In 1990 Geoff Lye became the custodian of what was then; and possibly still is; the lowest mileage example of a Jensen FF known. The MK.II FF, 127/287, was originally purchased new by a Devon-based car collector. Ordered in metallic charcoal paint with red leather trim, the FF was little used by its owner, and spent most of its time cosseted within the owner’s large garage building, with various other interesting cars. The FF was kept until 1989 and then was offered for sale at the pinnacle of the classic car boom; perhaps wisely, since just months later the boom had busted.
Andrew Edwards was the proprietor of Cropredy Bridge Garage, and had been a keen buyer of Jensen cars throughout the 1980s. At the beginning of 1990, Edwards heard about an immaculate one owner low mileage FF for sale. The car was expensive, but he knew Lye was looking for the best example of an FF that could be found, and was confident this would be the right car for him. Edwards’ belief was well founded, and when Lye viewed the FF he agreed to purchase it immediately.
This remarkable MK.II FF had only covered approximately 10,000 miles from new and remained in immaculate and original condition, incredibly even sporting its original cellulose paint finish. As the custodian of this exceptional FF, Lye made a decision to use the car sparingly and to try and maintain the low mileage.
By the beginning of 2007, 127/287 had covered just under 20,000 miles from new. Lye wished to celebrate the first landmark mileage to 127/287 in a fitting way. It was decided that 127/287 would pass into its 20,000th mile on a race track, at its highest possible, highest ever, speed. Initially enquiries were made at the MIRA proving ground, unfortunately they were not willing for a private individual to use their grounds, as they believed the circuit to be too dangerous. Further enquiries brought up another proving ground just outside Leicester. The old Bruntingthorpe Airfield was now a proving ground, and they were happy for a private individual to use the track.
Friday 2nd November was booked, and 127/287 was deposited with Bob Cherry at Cropredy Bridge Garage for a full check over. The FF by this time had 19,997 miles on the clock, so the car would be left at Cropredy Bridge Garage until the event, and then Cherry would transport the FF to the proving ground.
While Cherry checked over 127/287, Lye contacted the Museum, along with various classic car magazines, in the hope they might be interested to cover the story. Classics Monthly responded immediately, stating that if Lye would give them an exclusive, they would send up a journalist to cover the story; Lye agreed. The Museum’s curator, Ulric woodhams, also agreed to be present on the day. On the morning of the 2nd, Cherry loaded 127/287 onto the transporter and headed for Bruntingthorpe. Those attending arrived between 9.30/10.30 in the morning, and made their way around to the pit area given over to the ‘Lye Party’.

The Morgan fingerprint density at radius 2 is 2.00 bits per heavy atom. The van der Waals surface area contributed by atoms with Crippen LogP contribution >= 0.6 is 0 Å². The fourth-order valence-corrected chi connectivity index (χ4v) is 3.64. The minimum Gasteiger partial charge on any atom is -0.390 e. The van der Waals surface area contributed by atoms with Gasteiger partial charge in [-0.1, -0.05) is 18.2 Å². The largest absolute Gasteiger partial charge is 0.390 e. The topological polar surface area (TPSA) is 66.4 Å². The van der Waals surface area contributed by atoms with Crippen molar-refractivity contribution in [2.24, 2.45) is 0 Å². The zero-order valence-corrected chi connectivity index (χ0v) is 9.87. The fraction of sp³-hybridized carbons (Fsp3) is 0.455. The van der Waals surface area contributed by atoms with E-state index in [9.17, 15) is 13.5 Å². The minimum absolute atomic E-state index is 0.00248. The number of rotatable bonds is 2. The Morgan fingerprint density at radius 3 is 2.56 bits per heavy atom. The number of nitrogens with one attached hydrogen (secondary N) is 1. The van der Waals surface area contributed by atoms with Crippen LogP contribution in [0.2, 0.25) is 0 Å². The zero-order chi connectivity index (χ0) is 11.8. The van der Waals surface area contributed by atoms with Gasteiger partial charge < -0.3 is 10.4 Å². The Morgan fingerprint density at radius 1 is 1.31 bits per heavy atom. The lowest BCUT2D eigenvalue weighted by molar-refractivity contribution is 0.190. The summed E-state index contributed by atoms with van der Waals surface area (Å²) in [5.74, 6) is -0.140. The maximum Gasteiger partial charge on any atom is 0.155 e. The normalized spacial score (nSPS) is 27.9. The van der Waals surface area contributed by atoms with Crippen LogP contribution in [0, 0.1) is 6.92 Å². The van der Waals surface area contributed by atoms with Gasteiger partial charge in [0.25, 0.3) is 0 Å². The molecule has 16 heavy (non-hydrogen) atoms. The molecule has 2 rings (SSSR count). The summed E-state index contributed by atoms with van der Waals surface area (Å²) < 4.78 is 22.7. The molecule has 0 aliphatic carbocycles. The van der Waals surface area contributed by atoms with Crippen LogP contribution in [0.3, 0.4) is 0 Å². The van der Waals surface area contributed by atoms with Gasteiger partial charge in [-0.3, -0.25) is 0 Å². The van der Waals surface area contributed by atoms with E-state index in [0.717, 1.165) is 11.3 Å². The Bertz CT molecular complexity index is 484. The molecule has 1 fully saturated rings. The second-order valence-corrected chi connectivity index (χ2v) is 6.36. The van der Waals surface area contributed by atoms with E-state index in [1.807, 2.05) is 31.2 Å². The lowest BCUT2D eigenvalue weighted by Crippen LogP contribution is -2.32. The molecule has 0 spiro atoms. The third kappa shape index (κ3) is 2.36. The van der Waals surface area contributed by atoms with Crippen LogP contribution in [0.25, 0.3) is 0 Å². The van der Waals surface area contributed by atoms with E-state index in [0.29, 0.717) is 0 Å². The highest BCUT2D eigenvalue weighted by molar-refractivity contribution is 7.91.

With just three miles left before 127/287 crossed the 20,000 miles mark, Lye had to be sure where this point would take place on the track, and if he was capable of gaining full speed at that point. To this end, Lye asked the head of track security if he would take him around the track. From the passenger seat of the security car, Lye concentrated on the layout of the track, and more importantly, exactly where the three miles came up. Luckily the three miles came up along the main straight, which would allow Lye to get his foot down by that point.
Back at the pit area, Lye transferred over to his FF, and Eric Richardson from Classics Monthly magazine manoeuvred into the passenger seat. Richardson set his Garmin timepiece so the true speed could be checked with the clock speed as the car crossed into its 20,000th mile. Cherry gave the FF a last check over, and since 127/287 had been left idling for some time, it was already fully warmed up and ready to go. Manipulating the FF onto the track, the foot went down on the pedal. At this stage the speed had to be kept down as the bends had to be negotiated before entering the straight. On the last bend before the main straight, power had to be put on as early as possible, to gain maximum speed at the point the car crossed to 20,000 miles on the clock. At the point the clock changed from 19,999 miles to 20,000, the FF was showing 132 miles per hour, which, checked against the Garmin timepiece, gave a true speed of 128 miles per hour
Later in the day, Woodhams was given the keys to 127/287 and he blasted the FF around the track, achieving a true speed of 130 miles per hour (138 clock), but this was also later beaten by one of Lye’s colleagues, who achieved a true speed of 132 miles per hour (140 clock).
It is interesting to note that most period tests of the FF gave maximum speeds of between 137 and 140, and this was without the aid of satellite regulated timepieces, which we have today. The clocked maximum speeds given by motoring journalists of the day compare almost exactly with clocked speeds of Lye’s FF.
With the careful mileage Lye allows 127/287 to undertake, it is doubtful many of us will still be alive to see the next major milestone for 127/287, when the car crosses 50,000 miles. Hopefully whoever owns 127/287 at that future time, will undertake a suitably flamboyant celebration of the event.
Racing Past The Ton | 20,000 Mile Jensen FF
EPILOGUE 127/287 has passed into new ownership and resides in Germany. The new owner has also recognised the importance of this low mileage FF, and continues Lye’s original objective of using the car sparingly.
COPYRIGHTS: All images and text copyright of The Jensen Museum / Eric Richardson
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